8. (7). Since contemplation rises by degrees, from nature to the Soul, from the Soul to Intelligence; and as within it thought becomes more and more (intimate or) interior, more and more united to the thinker; and as in the perfect Soul the things known are identical with the knower; and because they aspire to Intelligence, the subject must then evidently within Intelligence be identical with the object; not through any appropriation thereof, as the perfect Soul does indeed appropriate it, but because their essence (“being”) is identical, because of the identity between thinking and being (“essence”). Within intelligence no longer do we have on one side the object, and on the other the subject; otherwise we would need another principle where this difference would no longer exist. Within it, then, these two things, the subject and the object, form but a single (entity). That is a living contemplation, and no longer an object of contemplation which seems to inhere in something else; for existence within a living being is not identical with living by oneself. Therefore if it is to be alive, the object of contemplation and of thought must be life itself, and not the life of plants, that of sensation, or psychic life. Those are different thoughts, the one being the thought of plants, the thought of sensation, and psychic thought. They are thoughts because they are “reasons.”


Every life is a thought which, like life itself, may be more or less true. The truest thought is also the first life; and the first life is identical with the first Intelligence. Consequently, the first degree of life is also the first degree of thought; the second degree of life is also the second degree of thought; and the third degree of life is also the third degree of thought. Therefore every life of this kind is a thought. Nevertheless it is humanly possible to define the differences of the various degrees of life without being able to set forth clearly those of thought; men will limit themselves to saying that some (of these degrees of thought) imply intelligence, while others exclude it, because they do not seek to penetrate the essence of life. We may observe that the remainder of the discussion brings us back to this proposition, that “all beings are contemplations.” If the truest life be the life of thought, if the truest life and the life of thought be identical, then the truest thought must be alive. This contemplation is life, the object of this contemplation is a living being and life, and both form but one.


Since both are identical, the unity that they form became manifold because it does not contemplate unity, or it does not contemplate unity so far as it isone;, otherwise it would not be intelligence. After having begun by being one, it ceased being one; unconsciously it became manifold as a result of the fruitful germs it contained. It developed to become all things, though it would have been better for it not to have desired this. Indeed, it thus became the second principle, as a circle which, by developing, becomes a figure and a surface, whose circumference, centre, and rays are distinct, occupying different points. The origin of things is better than their goal. The origin is not equivalent to the origin and goal, and that which is both origin and goal is not identical with that which is no more than origin. In other words, intelligence itself is not the intelligence of a single thing, but universal intelligence; being universal, it is the intelligence of all things. If then intelligence be universal Intelligence, and the intelligence of all things, then each of its parts must also be universal, also possess all things. Otherwise, intelligence would contain a part that was not intelligence; intelligence would be composed of non-intelligences; and it would resemble a conglomeration of things which would form an intelligence only by their union. Thus intelligence is infinite. When something proceeds from it, there is no weakening; neither for the things that proceed from it, for this is also all things, nor for the intelligence from which the thing proceeds, because it is not a summation of parts.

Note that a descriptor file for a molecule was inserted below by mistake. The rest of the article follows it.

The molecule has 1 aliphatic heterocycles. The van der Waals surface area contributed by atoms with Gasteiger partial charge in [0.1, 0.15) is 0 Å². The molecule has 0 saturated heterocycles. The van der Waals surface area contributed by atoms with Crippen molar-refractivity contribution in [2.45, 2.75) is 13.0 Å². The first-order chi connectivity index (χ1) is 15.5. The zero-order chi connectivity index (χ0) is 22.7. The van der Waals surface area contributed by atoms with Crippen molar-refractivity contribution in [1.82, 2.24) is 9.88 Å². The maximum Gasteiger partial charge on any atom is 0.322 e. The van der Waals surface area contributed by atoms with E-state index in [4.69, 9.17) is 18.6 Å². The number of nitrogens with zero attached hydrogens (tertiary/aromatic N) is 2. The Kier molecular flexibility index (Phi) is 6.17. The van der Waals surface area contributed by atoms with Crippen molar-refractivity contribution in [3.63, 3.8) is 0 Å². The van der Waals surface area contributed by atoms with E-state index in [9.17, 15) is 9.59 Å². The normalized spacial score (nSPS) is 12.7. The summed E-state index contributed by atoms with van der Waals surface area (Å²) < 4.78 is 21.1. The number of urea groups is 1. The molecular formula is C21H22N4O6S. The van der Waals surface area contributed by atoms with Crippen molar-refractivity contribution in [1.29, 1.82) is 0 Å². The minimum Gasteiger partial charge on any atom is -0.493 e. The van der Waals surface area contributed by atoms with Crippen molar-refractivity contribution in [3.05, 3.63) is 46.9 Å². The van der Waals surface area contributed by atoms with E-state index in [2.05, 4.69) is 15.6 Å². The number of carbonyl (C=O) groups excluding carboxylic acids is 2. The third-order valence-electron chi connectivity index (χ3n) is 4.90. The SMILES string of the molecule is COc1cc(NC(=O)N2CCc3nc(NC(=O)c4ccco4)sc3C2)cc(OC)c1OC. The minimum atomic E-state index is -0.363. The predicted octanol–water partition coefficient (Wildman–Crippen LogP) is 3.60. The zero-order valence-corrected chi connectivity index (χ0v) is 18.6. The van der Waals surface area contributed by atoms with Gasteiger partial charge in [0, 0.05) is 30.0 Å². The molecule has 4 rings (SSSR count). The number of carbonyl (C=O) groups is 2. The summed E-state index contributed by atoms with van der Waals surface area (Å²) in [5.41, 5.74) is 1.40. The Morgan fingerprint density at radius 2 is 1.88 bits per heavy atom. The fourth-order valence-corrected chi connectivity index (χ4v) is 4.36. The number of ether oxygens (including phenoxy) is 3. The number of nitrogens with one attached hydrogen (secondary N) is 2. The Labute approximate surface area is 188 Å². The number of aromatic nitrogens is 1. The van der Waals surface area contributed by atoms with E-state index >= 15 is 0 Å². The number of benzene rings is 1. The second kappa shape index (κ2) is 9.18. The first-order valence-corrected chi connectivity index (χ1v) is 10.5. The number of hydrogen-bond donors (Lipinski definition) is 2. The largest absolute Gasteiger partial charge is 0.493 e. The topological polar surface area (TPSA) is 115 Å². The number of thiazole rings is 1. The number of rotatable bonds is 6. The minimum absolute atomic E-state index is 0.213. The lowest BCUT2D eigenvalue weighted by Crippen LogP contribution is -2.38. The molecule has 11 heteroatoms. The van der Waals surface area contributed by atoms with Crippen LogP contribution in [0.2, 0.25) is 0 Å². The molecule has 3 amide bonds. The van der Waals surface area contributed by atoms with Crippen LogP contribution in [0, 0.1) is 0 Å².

GUTHRIE, K. S. Plotinus: Complete Works: In Chronological Order, Grouped in Four Periods. [single Volume, Unabridged]. [s.l.] CreateSpace Independent Publishing Platform, 2017.